As the field of music therapy continues to expand, one of the challenges that music therapists need to consider in a restless reflection on practice is how to integrate new and emerging digital music and video technologies into professional practice. Although decisions about whether or not to use specific digital music and video technologies for specific purposes and populations vary according to context, budget, time, personal preference, support systems, accessibility, and other factors, options to use one technology or another will influence efficiencies and possibilities for understanding and supporting clients. Even as advances in hardware and software have created far-reaching changes in education, consumer spending and finance, and other areas, their underlying impact on music therapy has been no less dramatic. We are mindful when we develop and refine music therapy programs that we need to consider what roles technology might play and what digital and electronic advances have occurred since we last used a particular technology. The need for music therapy clinicians and educators alike to develop basic proficiency with music technologies (Crowe & Rio, 2004; Hahna et al., 2012; Jones, 2006; Krout, 1992) is crucial and timely.

It is in this landscape that we have identified recording as an essential therapeutic component to client self-development. Drawing on our experience at a concurrent disorders treatment facility and the data we collected, we described four types of recording—vocal, instrumental, video production, and electronic composition—and illustrated each with a case example. We hope that by deconstructing recording into these categories that they will be more concrete and therefore accessible to music therapists. Although we have a recording studio and excellent resources at our facility, we believe that the types of sessions we offer can likewise see implementation with equal success across a diverse spectrum of music therapy settings with varying levels of digital music technology. Emerging technologies make it possible to produce quality recordings in a variety of music therapy settings (Logan, 2014), sometimes at a low cost. Some forms of recording, such as vocal and electronic, can be facilitated with the use of a microphone or computer.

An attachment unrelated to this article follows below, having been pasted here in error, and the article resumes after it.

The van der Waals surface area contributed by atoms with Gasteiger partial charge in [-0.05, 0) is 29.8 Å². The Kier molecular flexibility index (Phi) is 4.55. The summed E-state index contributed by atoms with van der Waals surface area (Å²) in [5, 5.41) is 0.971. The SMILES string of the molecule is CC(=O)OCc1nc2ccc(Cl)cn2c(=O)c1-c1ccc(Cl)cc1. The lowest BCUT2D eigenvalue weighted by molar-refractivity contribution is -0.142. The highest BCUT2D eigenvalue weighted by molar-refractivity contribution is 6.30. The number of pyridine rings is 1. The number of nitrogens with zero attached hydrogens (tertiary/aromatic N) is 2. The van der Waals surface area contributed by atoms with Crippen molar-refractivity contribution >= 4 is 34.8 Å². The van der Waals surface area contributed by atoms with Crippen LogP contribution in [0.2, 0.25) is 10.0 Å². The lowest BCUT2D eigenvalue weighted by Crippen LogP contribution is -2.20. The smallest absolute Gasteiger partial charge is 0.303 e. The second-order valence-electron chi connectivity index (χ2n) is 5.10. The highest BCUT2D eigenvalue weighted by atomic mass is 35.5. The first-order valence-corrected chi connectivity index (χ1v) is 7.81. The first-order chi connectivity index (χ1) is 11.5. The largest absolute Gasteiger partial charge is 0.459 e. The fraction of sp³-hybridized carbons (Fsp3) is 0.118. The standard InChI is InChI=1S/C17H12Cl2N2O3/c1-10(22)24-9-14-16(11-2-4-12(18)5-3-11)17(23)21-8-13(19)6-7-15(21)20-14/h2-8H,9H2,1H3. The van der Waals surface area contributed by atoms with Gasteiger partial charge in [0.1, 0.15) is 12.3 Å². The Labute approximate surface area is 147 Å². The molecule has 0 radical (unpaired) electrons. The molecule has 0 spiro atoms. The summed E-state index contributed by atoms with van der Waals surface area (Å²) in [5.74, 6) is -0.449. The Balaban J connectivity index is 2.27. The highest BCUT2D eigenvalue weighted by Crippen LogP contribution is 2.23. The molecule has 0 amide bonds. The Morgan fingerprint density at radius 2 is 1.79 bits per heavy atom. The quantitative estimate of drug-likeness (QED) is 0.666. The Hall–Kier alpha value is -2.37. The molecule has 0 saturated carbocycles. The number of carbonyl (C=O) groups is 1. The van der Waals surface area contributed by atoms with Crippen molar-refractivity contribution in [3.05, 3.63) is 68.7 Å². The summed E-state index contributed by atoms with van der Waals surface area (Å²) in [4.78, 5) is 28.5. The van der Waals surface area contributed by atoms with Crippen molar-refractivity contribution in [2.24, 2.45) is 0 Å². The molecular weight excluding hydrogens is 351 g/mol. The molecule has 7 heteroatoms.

Programs that include mindful use of recording offer substantial therapeutic, supportive opportunities for methodical listening, planning, self-organization, rehearsal, patience, collaboration, creativity, performance, comprehension, and self-expression, as well as teamwork, reflection, and insight.

Another way to think about recording as a catalyst for personal growth and well-being is to pair recording with opportunities for clients to reflect on and recompose their lives, akin to life review using lyric analysis of their self-composed songs (Jurgensmeier, 2012; O’Callaghan & Grocke, 2009). This process helps to externalize thoughts, feelings, and biographical experiences into tangible form. While this is occurring, the music therapist functions as an enlightened witness and assistant autobiographer (Kraemer, 2006, p. 242). In the presence of an attuned listener, personal self-reflection becomes a venue for nurturing and elevating client success and accomplishment (Erskine, 1998). That all of this unfolds in a recording environment confirms its value as a catalyst for therapeutic change and self-development. We hope that other music therapists will embrace the creative and therapeutic potential of recording in their areas of practice and inquiry.

About the authors

Kevin Kirkland is an instructor in the music therapy program at Capilano University in North Vancouver, Canada and also works as a certified music therapist in a concurrent disorders setting for Provincial Health Services Authority.

Shannon Nesbitt holds bachelors degrees in both music and music therapy, as well as a masters in music performance. She has been working as a music therapist in a concurrent disorders setting for Provincial Health Services Authority for 5 years.